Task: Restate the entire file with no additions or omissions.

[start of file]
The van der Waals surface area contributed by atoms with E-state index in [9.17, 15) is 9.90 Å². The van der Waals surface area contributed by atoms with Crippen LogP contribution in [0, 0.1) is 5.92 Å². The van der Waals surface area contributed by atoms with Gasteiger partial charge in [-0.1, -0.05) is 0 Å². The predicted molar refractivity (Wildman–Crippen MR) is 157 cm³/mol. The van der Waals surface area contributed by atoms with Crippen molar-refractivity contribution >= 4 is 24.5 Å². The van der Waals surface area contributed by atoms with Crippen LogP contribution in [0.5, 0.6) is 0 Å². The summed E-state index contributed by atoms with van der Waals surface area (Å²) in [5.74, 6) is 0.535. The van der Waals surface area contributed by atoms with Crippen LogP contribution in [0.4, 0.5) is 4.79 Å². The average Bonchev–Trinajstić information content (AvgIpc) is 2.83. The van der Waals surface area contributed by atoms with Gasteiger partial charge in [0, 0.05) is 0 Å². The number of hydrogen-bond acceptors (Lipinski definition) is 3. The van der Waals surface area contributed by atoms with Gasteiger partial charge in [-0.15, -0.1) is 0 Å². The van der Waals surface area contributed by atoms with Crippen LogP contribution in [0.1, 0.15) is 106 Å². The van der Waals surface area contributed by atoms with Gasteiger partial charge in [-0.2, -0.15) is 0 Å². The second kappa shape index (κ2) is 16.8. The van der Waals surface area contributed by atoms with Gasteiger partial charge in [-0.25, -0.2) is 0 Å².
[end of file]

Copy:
The van der Waals surface area contributed by atoms with E-state index in [9.17, 15) is 9.90 Å². The van der Waals surface area contributed by atoms with Crippen LogP contribution in [0, 0.1) is 5.92 Å². The van der Waals surface area contributed by atoms with Gasteiger partial charge in [-0.1, -0.05) is 0 Å². The predicted molar refractivity (Wildman–Crippen MR) is 157 cm³/mol. The van der Waals surface area contributed by atoms with Crippen molar-refractivity contribution >= 4 is 24.5 Å². The van der Waals surface area contributed by atoms with Crippen LogP contribution in [0.5, 0.6) is 0 Å². The summed E-state index contributed by atoms with van der Waals surface area (Å²) in [5.74, 6) is 0.535. The van der Waals surface area contributed by atoms with Crippen LogP contribution in [0.4, 0.5) is 4.79 Å². The average Bonchev–Trinajstić information content (AvgIpc) is 2.83. The van der Waals surface area contributed by atoms with Gasteiger partial charge in [0, 0.05) is 0 Å². The number of hydrogen-bond acceptors (Lipinski definition) is 3. The van der Waals surface area contributed by atoms with Gasteiger partial charge in [-0.15, -0.1) is 0 Å². The van der Waals surface area contributed by atoms with Crippen LogP contribution in [0.1, 0.15) is 106 Å². The van der Waals surface area contributed by atoms with Gasteiger partial charge in [-0.2, -0.15) is 0 Å². The second kappa shape index (κ2) is 16.8. The van der Waals surface area contributed by atoms with Gasteiger partial charge in [-0.25, -0.2) is 0 Å².